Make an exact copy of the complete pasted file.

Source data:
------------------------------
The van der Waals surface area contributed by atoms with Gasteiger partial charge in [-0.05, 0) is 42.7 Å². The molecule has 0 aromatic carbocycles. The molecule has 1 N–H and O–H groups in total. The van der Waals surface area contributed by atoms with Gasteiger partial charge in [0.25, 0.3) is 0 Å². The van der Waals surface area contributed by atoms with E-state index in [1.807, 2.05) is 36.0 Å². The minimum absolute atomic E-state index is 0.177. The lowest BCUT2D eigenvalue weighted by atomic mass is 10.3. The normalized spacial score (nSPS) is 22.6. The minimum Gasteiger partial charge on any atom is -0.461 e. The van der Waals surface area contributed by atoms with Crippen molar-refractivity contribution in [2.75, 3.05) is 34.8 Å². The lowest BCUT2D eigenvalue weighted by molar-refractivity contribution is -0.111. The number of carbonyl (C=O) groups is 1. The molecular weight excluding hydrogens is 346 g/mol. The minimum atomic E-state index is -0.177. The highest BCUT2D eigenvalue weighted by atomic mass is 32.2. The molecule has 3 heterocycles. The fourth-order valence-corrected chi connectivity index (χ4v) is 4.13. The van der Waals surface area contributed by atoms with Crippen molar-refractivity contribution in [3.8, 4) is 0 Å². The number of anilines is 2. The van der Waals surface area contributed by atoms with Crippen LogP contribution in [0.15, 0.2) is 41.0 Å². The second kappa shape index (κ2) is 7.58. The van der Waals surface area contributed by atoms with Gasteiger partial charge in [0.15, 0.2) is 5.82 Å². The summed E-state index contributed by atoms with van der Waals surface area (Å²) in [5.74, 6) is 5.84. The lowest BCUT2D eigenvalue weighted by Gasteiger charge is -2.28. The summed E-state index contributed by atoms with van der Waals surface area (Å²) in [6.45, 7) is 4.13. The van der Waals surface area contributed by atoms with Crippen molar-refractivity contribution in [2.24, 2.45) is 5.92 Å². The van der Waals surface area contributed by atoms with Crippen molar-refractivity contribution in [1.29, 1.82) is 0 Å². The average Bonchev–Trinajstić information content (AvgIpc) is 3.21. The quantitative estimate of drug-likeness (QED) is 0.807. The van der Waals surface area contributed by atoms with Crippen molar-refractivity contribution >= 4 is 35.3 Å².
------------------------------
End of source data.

The van der Waals surface area contributed by atoms with Gasteiger partial charge in [-0.05, 0) is 42.7 Å². The molecule has 0 aromatic carbocycles. The molecule has 1 N–H and O–H groups in total. The van der Waals surface area contributed by atoms with Gasteiger partial charge in [0.25, 0.3) is 0 Å². The van der Waals surface area contributed by atoms with E-state index in [1.807, 2.05) is 36.0 Å². The minimum absolute atomic E-state index is 0.177. The lowest BCUT2D eigenvalue weighted by atomic mass is 10.3. The normalized spacial score (nSPS) is 22.6. The minimum Gasteiger partial charge on any atom is -0.461 e. The van der Waals surface area contributed by atoms with Crippen molar-refractivity contribution in [2.75, 3.05) is 34.8 Å². The lowest BCUT2D eigenvalue weighted by molar-refractivity contribution is -0.111. The number of carbonyl (C=O) groups is 1. The molecular weight excluding hydrogens is 346 g/mol. The minimum atomic E-state index is -0.177. The highest BCUT2D eigenvalue weighted by atomic mass is 32.2. The molecule has 3 heterocycles. The fourth-order valence-corrected chi connectivity index (χ4v) is 4.13. The van der Waals surface area contributed by atoms with Crippen molar-refractivity contribution in [3.8, 4) is 0 Å². The number of anilines is 2. The van der Waals surface area contributed by atoms with Crippen LogP contribution in [0.15, 0.2) is 41.0 Å². The second kappa shape index (κ2) is 7.58. The van der Waals surface area contributed by atoms with Gasteiger partial charge in [0.15, 0.2) is 5.82 Å². The summed E-state index contributed by atoms with van der Waals surface area (Å²) in [5.74, 6) is 5.84. The lowest BCUT2D eigenvalue weighted by Gasteiger charge is -2.28. The summed E-state index contributed by atoms with van der Waals surface area (Å²) in [6.45, 7) is 4.13. The van der Waals surface area contributed by atoms with Crippen molar-refractivity contribution in [2.24, 2.45) is 5.92 Å². The van der Waals surface area contributed by atoms with Crippen molar-refractivity contribution in [1.29, 1.82) is 0 Å². The average Bonchev–Trinajstić information content (AvgIpc) is 3.21. The quantitative estimate of drug-likeness (QED) is 0.807. The van der Waals surface area contributed by atoms with Crippen molar-refractivity contribution >= 4 is 35.3 Å².